Today we'll look at Carlos Magdalena, the Spanish-born botanical horticulturist who works with saving severely endangered plant species in his lab at Kew Gardens, near London. As a brief aside, Kew is one of those places I think everyone should visit at some point in their lives. Besides simply being gorgeous, it has one of the most extensive collections of rare plants in the world, and a half-day's walk through their greenhouses (or "glasshouses" as they call them in the UK) will open your eyes to the astonishing diversity gifted to us by the process of evolution.
The darker side of this, however, is the extent to which the world's plant species are threatened. It's a general rule in evolutionary biology that when conditions are stable, natural selection favors specialization (witness the hundreds of species of hummingbirds in the Andes, many of which specialize in living at a narrow range of altitudes and feeding on only one or two species of flowers). Changing conditions, however, favor generalists -- such as the preponderance of rats and pigeons in most of the world's cities.
The problem is that human actions have caused formerly stable ecosystems to start changing quickly, and the specialists are being hit hard. Nowhere is this more obvious than the Amazonian rain forest, where a policy of turning over tracts of woodland on what honestly is marginal soil to agricultural and mining interests, something that has only accelerated with the reckless and ignorant policies of Brazilian president Jair Bolsonaro. (Encouraged, it must be added, by Donald Trump, whose attitude toward the environment seems to be "use it up and who gives a shit what happens afterward.")
The result has been devastating. Magdalena estimates that one in five plant species worldwide is on the way to extinction, and that species go extinct every day -- some without ever being catalogued and studied.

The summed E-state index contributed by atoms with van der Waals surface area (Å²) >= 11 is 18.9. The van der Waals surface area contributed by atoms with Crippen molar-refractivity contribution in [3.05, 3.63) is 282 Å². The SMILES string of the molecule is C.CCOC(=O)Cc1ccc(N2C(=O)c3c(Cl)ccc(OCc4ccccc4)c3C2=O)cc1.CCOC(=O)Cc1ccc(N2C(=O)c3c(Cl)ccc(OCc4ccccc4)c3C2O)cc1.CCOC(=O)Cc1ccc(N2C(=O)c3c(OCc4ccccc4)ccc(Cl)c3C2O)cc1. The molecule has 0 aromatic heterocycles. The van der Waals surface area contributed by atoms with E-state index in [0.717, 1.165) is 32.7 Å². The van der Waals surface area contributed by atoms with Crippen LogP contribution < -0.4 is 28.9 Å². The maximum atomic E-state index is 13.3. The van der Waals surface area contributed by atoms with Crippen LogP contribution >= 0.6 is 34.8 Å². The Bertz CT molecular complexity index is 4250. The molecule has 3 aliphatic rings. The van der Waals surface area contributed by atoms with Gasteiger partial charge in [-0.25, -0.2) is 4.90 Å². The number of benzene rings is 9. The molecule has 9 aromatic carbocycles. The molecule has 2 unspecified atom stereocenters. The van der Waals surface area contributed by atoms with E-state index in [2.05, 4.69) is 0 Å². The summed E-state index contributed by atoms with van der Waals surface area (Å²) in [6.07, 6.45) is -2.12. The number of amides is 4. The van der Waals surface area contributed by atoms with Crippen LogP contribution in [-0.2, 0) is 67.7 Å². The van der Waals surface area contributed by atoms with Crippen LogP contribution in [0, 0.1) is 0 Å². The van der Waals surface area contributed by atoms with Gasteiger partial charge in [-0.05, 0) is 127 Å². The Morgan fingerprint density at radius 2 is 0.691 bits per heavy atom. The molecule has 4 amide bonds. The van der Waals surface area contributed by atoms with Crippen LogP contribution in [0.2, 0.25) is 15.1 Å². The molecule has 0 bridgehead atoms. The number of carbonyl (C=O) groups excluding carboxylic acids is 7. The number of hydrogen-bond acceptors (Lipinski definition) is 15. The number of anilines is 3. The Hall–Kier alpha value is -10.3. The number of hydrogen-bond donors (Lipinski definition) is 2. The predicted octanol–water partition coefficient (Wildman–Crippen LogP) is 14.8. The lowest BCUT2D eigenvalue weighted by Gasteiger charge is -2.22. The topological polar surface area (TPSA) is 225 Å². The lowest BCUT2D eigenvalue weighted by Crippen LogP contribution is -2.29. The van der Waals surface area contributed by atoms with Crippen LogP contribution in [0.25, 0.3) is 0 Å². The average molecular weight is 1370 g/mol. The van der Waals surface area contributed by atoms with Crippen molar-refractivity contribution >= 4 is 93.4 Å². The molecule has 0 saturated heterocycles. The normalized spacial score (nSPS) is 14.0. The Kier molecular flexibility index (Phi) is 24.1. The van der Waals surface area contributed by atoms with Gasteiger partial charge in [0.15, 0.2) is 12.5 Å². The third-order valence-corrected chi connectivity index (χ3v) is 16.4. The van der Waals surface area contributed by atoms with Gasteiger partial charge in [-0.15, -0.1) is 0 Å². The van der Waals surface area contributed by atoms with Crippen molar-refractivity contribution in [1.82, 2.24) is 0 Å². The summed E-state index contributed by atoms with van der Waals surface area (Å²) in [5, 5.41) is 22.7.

But I said this was going to be an upbeat post, so I want to look at what Magdalena is doing to fight against this -- and how his efforts may be saving dozens of species from disappearing forever.
Magdalena's specialty is figuring out how to germinate seeds. It's trickier than it sounds; if you're a gardener you probably buy packets of seeds at your local home and garden store, but what you may not realize is that the reason those varieties are sold is because they've got the unusual feature of being easy to germinate. Where I live, here in upstate New York, seeds of most native species need to be stratified in order to germinate -- they need to be exposed to a period of cold, simulating passage through the winter.
Explaining why my attempts as a kid to grow an apple tree from a seed in an apple I'd eaten all resulted in failure.
Other plants, though, have additional complications. Despite my background in evolutionary biology, one thing I've never quite understood is why some plants have seeds that are ridiculously difficult to germinate (many types of orchids come to mind). The only reason I've come up with goes back to specialization; if a plant lives in a very stable ecosystem with an extremely narrow range of conditions, evolving to require those conditions and no others isn't a significant disadvantage. It only becomes a problem if you take the seeds and try to sprout them elsewhere -- because then you have to somehow emulate all of those factors in your greenhouse.